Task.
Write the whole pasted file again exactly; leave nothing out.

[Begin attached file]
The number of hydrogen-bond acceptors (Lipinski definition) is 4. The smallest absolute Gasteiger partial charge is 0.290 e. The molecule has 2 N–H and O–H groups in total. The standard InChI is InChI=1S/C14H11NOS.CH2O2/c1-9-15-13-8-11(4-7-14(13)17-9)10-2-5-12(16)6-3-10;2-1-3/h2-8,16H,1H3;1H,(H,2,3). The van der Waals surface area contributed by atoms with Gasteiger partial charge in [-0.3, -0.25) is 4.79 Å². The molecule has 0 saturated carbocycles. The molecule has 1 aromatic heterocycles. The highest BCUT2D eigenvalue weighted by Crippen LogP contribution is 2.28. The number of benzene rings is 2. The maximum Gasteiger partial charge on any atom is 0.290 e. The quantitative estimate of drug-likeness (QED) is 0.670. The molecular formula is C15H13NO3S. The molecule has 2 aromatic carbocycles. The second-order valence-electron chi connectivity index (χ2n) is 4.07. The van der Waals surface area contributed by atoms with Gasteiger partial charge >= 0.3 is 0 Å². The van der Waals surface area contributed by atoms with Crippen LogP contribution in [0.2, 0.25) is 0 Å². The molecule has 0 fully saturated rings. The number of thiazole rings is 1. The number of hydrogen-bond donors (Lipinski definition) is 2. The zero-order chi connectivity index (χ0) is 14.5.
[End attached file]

The number of hydrogen-bond acceptors (Lipinski definition) is 4. The smallest absolute Gasteiger partial charge is 0.290 e. The molecule has 2 N–H and O–H groups in total. The standard InChI is InChI=1S/C14H11NOS.CH2O2/c1-9-15-13-8-11(4-7-14(13)17-9)10-2-5-12(16)6-3-10;2-1-3/h2-8,16H,1H3;1H,(H,2,3). The van der Waals surface area contributed by atoms with Gasteiger partial charge in [-0.3, -0.25) is 4.79 Å². The molecule has 0 saturated carbocycles. The molecule has 1 aromatic heterocycles. The highest BCUT2D eigenvalue weighted by Crippen LogP contribution is 2.28. The number of benzene rings is 2. The maximum Gasteiger partial charge on any atom is 0.290 e. The quantitative estimate of drug-likeness (QED) is 0.670. The molecular formula is C15H13NO3S. The molecule has 2 aromatic carbocycles. The second-order valence-electron chi connectivity index (χ2n) is 4.07. The van der Waals surface area contributed by atoms with Gasteiger partial charge >= 0.3 is 0 Å². The van der Waals surface area contributed by atoms with Crippen LogP contribution in [0.2, 0.25) is 0 Å². The molecule has 0 fully saturated rings. The number of thiazole rings is 1. The number of hydrogen-bond donors (Lipinski definition) is 2. The zero-order chi connectivity index (χ0) is 14.5.